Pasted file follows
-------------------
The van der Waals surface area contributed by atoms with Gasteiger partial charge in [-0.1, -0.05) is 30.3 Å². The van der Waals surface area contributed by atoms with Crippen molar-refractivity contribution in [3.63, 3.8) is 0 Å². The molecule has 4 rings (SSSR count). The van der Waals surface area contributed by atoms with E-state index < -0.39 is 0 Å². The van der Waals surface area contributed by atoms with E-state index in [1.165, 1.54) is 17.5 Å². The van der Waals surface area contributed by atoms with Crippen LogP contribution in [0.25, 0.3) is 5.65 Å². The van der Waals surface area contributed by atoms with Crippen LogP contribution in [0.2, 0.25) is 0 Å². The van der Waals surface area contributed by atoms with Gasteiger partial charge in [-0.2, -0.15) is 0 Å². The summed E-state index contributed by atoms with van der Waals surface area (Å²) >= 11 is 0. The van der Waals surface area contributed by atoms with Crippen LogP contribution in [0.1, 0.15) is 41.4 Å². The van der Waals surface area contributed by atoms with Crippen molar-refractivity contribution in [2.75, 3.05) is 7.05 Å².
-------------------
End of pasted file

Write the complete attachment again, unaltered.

The van der Waals surface area contributed by atoms with Gasteiger partial charge in [-0.1, -0.05) is 30.3 Å². The van der Waals surface area contributed by atoms with Crippen molar-refractivity contribution in [3.63, 3.8) is 0 Å². The molecule has 4 rings (SSSR count). The van der Waals surface area contributed by atoms with E-state index < -0.39 is 0 Å². The van der Waals surface area contributed by atoms with E-state index in [1.165, 1.54) is 17.5 Å². The van der Waals surface area contributed by atoms with Crippen LogP contribution in [0.25, 0.3) is 5.65 Å². The van der Waals surface area contributed by atoms with Crippen LogP contribution in [0.2, 0.25) is 0 Å². The van der Waals surface area contributed by atoms with Gasteiger partial charge in [-0.2, -0.15) is 0 Å². The summed E-state index contributed by atoms with van der Waals surface area (Å²) >= 11 is 0. The van der Waals surface area contributed by atoms with Crippen LogP contribution in [0.1, 0.15) is 41.4 Å². The van der Waals surface area contributed by atoms with Crippen molar-refractivity contribution in [2.75, 3.05) is 7.05 Å².